An additional display area 440 of the user interface contains a character 442 who is speaking the text entered by the user. The CG system generates the character with gestures and expressions as a user enters speech text. A user can alter the character that is automatically generated by the CG system. For example, the CG system automatically selects gestures and expressions for a character based on speech text and displays the character with the selected gesture and expression at only the computer system of the user represented by the character. A user can select gestures and expressions to override the ones selected by the CG system through use of a user interface such as a dialog box. When a user does so, the CG system modifies the comic panel for the user to view. Then, the user can request that the comic panel be generated. This display area 440 also displays a bitmap of the head portion of up to ten characters 444 that appear most frequently in the comic panels for the session. One skilled in the art would recognize that the use of ten characters is illustrative and that more or fewer characters can be displayed.

When users are participating in a chat session, a CG system 118 resides in a client at each user's computer system. In addition, a single comic server 112 is connected to each user's computer system through the network. When a user transmits a message that contains interaction events to the CG system, the CG system uses the message to generate a comic panel or modify an existing one. The CG system also forwards the message to the comic server. In turn, the comic server forwards the message to each other comic generation system at each other user's computer system. Then, each of these comic generation systems generates a comic panel or modifies an existing comic panel using the message. One skilled in the art would recognize that use of a single comic server is only illustrative and several comic servers can be connected to each other, with each comic generation system connected to one of the servers. Moreover, rather than having the CG system reside in the client, one skilled in the art would recognize that the CG system could reside in the comic server and the comic server could generate a comic panel for forwarding to each user's computer system. When a single user at one computer system is using the CG system to generate comic panels, the user provides interaction events to the CG system and the CG system generates a comic panel, without forwarding these interaction events to a comic server.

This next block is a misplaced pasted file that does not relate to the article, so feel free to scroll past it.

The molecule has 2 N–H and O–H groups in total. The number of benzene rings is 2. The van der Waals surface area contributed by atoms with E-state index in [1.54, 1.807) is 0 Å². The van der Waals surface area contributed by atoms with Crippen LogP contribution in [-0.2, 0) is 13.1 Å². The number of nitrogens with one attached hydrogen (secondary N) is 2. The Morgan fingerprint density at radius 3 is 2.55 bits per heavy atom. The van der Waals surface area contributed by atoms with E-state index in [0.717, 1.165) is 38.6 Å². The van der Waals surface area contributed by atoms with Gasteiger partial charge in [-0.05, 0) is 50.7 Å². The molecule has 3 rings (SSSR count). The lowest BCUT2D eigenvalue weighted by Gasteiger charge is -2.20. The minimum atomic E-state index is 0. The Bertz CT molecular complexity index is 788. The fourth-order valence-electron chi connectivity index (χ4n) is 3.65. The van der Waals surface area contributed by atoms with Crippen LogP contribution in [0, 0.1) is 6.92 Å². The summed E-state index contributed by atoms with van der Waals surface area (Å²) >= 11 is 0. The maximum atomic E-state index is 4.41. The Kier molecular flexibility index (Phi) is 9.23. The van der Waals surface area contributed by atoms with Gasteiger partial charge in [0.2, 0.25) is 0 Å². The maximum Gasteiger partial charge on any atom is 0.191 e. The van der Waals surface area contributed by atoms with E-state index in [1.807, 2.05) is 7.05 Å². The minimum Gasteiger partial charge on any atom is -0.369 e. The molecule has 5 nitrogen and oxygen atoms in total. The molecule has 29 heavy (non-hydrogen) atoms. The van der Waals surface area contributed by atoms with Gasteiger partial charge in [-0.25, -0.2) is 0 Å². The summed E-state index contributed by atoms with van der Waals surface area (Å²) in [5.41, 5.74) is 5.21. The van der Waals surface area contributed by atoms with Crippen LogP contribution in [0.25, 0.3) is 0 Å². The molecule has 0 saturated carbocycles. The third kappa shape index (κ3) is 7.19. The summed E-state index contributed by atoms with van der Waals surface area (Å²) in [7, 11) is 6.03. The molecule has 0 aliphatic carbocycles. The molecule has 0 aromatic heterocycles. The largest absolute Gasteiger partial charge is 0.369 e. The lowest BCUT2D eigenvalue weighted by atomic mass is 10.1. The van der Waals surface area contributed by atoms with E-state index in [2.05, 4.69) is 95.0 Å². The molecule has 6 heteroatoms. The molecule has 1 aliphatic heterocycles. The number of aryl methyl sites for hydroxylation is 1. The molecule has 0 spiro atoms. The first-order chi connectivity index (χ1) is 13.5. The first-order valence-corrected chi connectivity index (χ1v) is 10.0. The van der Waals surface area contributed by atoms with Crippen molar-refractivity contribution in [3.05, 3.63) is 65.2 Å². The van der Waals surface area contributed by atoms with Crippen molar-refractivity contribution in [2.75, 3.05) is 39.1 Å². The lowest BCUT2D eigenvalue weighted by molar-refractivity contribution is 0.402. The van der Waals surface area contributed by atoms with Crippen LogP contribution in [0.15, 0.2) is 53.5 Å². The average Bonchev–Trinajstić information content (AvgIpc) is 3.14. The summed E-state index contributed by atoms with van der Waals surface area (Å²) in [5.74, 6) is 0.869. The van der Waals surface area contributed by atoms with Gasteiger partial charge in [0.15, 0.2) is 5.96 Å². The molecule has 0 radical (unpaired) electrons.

As discussed above, the CG system 118 provides a predetermined number of characters. Each character is represented in memory 108 by bitmaps. Each character includes a separate bitmap for its body portion and head portion. By providing separate head portions and body portions, the CG system enables expressions and gestures to be independent of each other. When displaying the character, the CG system provides a “white” outline around the body 454 (i.e., a body halo) and a “white” outline around the head 452 (i.e., a head halo) in order to distinguish the character from the background. The CG system typically displays at most five characters in each comic panel. One skilled in the art will recognize that this limit of five characters is intended solely to be illustrative, and will recognize that alternative embodiments may employ more or fewer characters per panel.

FIG. 5 is a flowchart providing an overview of the steps performed by the CG system in generating comic panels. The CG system 118 receives an interaction event (step 502). The CG system stores a description of each comic panel it generates for a session (i.e., a chat session or a comic session). The CG system retrieves the description of the last comic panel that it generated (step 504), which is known as the current comic panel. Initially, when a user starts a session and when there are no comic panels that have been generated, the CG system skips step 504 and just generates a new comic panel. Then, the CG system generates a comic panel (step 506), which will be discussed in further detail below relative to FIG. 6.

Next, the CG system determines whether to replace the current comic panel or add a new comic panel to the display screen (step 508). The CG system typically attempts to replace a current comic panel, rather than adding a new comic panel. However, the CG system starts a new comic panel when the necessary characters (i.e., characters necessary to the comic panel, described in further detail below), do not fit into the current comic panel or when the balloons for these characters do not fit into the current comic panel. Also, the CG system does not display a character in a comic panel with more than one balloon. Therefore, the CG system starts a new comic panel when a character speaking in the current panel speaks again. Moreover, the CG system starts a new panel when modifying the current comic panel would overwrite a gesture or expression of a character in the comic panel. When the CG system is to replace the current comic panel, the CG system overwrites the current comic panel with the generated comic panel (step 510); otherwise the CG system adds the generated comic panel to the comic panels that are already displayed on the display screen (step 512).